‘Everything is free online’ attitude
Image libraries now use recognition software — focusing on infringements has become one of their biggest revenue streams
Everyone wants everything for free these days. We’ve become accustomed to expect so much being offered to us online for free that we feel ripped off if we are actually asked to pay for something.
With so much free advice coming from free forums, free software to communicate with friends around the world for free, with free tools and free online services, we’ve eventually come to a point where we think the value of anything found online must be ‘gratis’. The Internet is a magic sweet-shop world where everything is free for us to take and use however we would like — right?
Wrong! Especially when it comes to images, the attitude of presuming it’s OK to take and reuse, and an assumption that something must be free, can land you in serious hot water and can be very costly.
Here’s some things to bear in mind if you are looking for images for your own website:
- Don’t do a Google image search and then reuse images you find for your own website — you have no idea whether an image found on the Internet has any copyright terms applied to it or not. How do you know the image doesn’t belong to Getty or some other expensive image library? You’ll probably only know when they come after you wanting a few thousand pounds in compensation.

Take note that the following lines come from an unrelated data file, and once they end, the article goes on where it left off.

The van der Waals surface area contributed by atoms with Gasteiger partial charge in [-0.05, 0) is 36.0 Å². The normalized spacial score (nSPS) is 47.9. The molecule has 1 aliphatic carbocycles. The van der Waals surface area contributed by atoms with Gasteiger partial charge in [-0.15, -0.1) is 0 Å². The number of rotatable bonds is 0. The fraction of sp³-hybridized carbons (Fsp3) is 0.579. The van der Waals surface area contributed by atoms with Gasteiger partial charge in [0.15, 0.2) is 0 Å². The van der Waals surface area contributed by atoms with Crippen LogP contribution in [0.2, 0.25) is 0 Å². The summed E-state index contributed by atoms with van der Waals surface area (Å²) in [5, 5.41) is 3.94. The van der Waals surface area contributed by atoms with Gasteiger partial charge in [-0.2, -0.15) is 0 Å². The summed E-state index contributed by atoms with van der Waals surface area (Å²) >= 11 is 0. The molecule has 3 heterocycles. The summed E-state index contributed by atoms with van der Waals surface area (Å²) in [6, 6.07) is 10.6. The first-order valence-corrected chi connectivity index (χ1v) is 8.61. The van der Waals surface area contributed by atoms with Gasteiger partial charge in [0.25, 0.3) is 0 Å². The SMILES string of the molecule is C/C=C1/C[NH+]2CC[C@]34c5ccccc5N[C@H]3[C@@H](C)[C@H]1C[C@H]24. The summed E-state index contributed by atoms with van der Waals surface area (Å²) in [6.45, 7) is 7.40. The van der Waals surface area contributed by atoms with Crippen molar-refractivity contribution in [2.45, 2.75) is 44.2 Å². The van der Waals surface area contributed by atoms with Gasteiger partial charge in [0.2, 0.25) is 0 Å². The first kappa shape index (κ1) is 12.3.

- Read terms and conditions — Many free image libraries, claim to be ‘free’ but if you read the small print you’ll see that they are available to use for non-commercial means, and they are not to be used to advertise services or products.
- Using your own images is a great idea, but make sure anyone featured in your photographs knows how you plan to use them and is okay what that, if you can, get their permission in writing.
Small price for peace of mind
We prefer to use Stock Photography from commercial image libraries such as Shutterstock for own website and our clients projects. Though not massively expensive to purchase, the time spent sourcing appropriate images should not be underestimated.
When you do purchase Stock Photography, try and get the largest resolution format or image dimensions that you can. Using an image exclusively on your website is one thing, but if later on you can reuse that image for print or elsewhere within your marketing, you’ll be really pleased you got a good size version which was suitable for print too.